Peak season for real estate is coming. What does it mean for investors?
What can investors expect of the market over the coming months? Is it time to buy, sell and invest?
The New Roaring 20s
After the Spanish flu pandemic swept America in 1918, the west entered the Roaring 20s. A period of great prosperity and economic activity.
The new 2020s appear that they could follow this pattern as well. There is immense pent-up spending. Especially in travel and some consumer sectors. As lockdown easing spreads, it is possible that we’ll experience a new period of great growth.
That already started in real estate in 2020. It has been a year of roaring activity and rising values. There have been some exceptions in redundant sectors, though this is more about accelerating existing trends than changing directions. Overall, the US housing market has been experiencing record sales and price increase activity. In some areas this is up well over 20% in the past 12 months.
Peak Real Estate Season
The annual peak real estate season comes between late spring and back to school season in the fall each year. This is when there is typically the most activity, and most bullish activity.
This year it may show up early with tax refund season, stimulus checks, and some kids still not back in school. It means more listing inventory, but also more buyers and renters. More sales activity will further support rising prices.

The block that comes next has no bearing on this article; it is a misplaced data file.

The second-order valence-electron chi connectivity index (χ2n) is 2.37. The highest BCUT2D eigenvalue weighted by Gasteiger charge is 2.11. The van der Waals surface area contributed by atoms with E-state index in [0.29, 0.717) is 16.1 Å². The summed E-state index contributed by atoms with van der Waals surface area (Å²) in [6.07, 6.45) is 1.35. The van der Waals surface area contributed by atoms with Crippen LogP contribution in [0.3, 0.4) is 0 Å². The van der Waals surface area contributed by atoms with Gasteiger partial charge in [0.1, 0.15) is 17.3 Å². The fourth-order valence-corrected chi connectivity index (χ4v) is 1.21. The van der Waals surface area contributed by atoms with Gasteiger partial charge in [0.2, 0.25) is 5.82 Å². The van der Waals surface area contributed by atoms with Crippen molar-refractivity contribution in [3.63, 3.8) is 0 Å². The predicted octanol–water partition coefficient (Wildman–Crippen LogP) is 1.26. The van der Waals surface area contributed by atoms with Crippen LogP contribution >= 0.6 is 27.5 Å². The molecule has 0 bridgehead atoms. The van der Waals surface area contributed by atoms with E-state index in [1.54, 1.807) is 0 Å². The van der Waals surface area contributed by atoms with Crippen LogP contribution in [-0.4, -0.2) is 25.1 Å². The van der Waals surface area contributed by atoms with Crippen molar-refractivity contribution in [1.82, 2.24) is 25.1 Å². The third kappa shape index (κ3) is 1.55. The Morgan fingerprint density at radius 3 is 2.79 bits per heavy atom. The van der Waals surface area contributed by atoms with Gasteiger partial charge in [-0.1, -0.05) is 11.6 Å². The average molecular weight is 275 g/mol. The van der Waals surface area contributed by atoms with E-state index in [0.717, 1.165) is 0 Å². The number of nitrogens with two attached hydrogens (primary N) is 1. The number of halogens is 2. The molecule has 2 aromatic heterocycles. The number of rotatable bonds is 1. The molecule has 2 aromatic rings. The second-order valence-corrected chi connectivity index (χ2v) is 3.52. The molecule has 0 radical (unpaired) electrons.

The only downside is that it may in turn lead to higher interest rates on bullish data in the industry and its impact on the wider economy.
With continued substantial growth quite likely over the next several quarters, investors may be wise to apply the straw hat strategy. They say to buy straw hats in the winter. Meaning buy them while they are still on sale, before retailers mark them up with rising demand in the summer.
While individual investors should also be using dollar cost averaging and be disciplined in investing each month and quarter, even better deals may be found earlier this year.
A flurry of moving activity over the next six months should be incredibly encouraging for landlords. New tenants put more cash on the balance sheets, and will typically kick start new periods of stronger payment and income performance.
Increased exit opportunities are also likely as we move through to fall. Mature and peaking assets may be liquidated as pricing keeps rising, and buyers become more motivated.